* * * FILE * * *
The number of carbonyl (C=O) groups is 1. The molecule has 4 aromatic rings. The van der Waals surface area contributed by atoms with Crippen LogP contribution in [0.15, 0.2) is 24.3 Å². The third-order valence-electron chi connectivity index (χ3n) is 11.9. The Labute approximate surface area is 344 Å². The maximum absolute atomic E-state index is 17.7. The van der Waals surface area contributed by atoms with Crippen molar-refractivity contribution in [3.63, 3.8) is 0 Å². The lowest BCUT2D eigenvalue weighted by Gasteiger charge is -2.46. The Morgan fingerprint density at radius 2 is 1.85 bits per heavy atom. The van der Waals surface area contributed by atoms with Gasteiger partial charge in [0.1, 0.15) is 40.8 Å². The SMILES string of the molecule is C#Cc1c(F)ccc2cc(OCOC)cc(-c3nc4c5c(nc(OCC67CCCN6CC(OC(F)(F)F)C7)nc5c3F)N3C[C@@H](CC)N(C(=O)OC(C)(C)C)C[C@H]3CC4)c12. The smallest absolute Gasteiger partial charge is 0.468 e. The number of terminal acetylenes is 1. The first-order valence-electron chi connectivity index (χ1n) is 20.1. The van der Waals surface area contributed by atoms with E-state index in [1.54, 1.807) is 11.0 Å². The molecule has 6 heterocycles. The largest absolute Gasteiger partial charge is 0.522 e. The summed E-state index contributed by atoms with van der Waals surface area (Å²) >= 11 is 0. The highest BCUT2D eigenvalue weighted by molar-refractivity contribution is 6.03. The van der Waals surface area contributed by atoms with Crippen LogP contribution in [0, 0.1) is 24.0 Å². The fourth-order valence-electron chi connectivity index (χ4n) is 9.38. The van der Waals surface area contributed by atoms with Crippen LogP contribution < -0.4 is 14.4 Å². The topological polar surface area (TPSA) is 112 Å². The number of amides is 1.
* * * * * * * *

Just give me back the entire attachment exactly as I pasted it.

The number of carbonyl (C=O) groups is 1. The molecule has 4 aromatic rings. The van der Waals surface area contributed by atoms with Crippen LogP contribution in [0.15, 0.2) is 24.3 Å². The third-order valence-electron chi connectivity index (χ3n) is 11.9. The Labute approximate surface area is 344 Å². The maximum absolute atomic E-state index is 17.7. The van der Waals surface area contributed by atoms with Crippen molar-refractivity contribution in [3.63, 3.8) is 0 Å². The lowest BCUT2D eigenvalue weighted by Gasteiger charge is -2.46. The Morgan fingerprint density at radius 2 is 1.85 bits per heavy atom. The van der Waals surface area contributed by atoms with Gasteiger partial charge in [0.1, 0.15) is 40.8 Å². The SMILES string of the molecule is C#Cc1c(F)ccc2cc(OCOC)cc(-c3nc4c5c(nc(OCC67CCCN6CC(OC(F)(F)F)C7)nc5c3F)N3C[C@@H](CC)N(C(=O)OC(C)(C)C)C[C@H]3CC4)c12. The smallest absolute Gasteiger partial charge is 0.468 e. The number of terminal acetylenes is 1. The first-order valence-electron chi connectivity index (χ1n) is 20.1. The van der Waals surface area contributed by atoms with E-state index in [1.54, 1.807) is 11.0 Å². The molecule has 6 heterocycles. The largest absolute Gasteiger partial charge is 0.522 e. The summed E-state index contributed by atoms with van der Waals surface area (Å²) >= 11 is 0. The highest BCUT2D eigenvalue weighted by molar-refractivity contribution is 6.03. The van der Waals surface area contributed by atoms with Crippen LogP contribution in [0, 0.1) is 24.0 Å². The fourth-order valence-electron chi connectivity index (χ4n) is 9.38. The van der Waals surface area contributed by atoms with Crippen LogP contribution < -0.4 is 14.4 Å². The topological polar surface area (TPSA) is 112 Å². The number of amides is 1.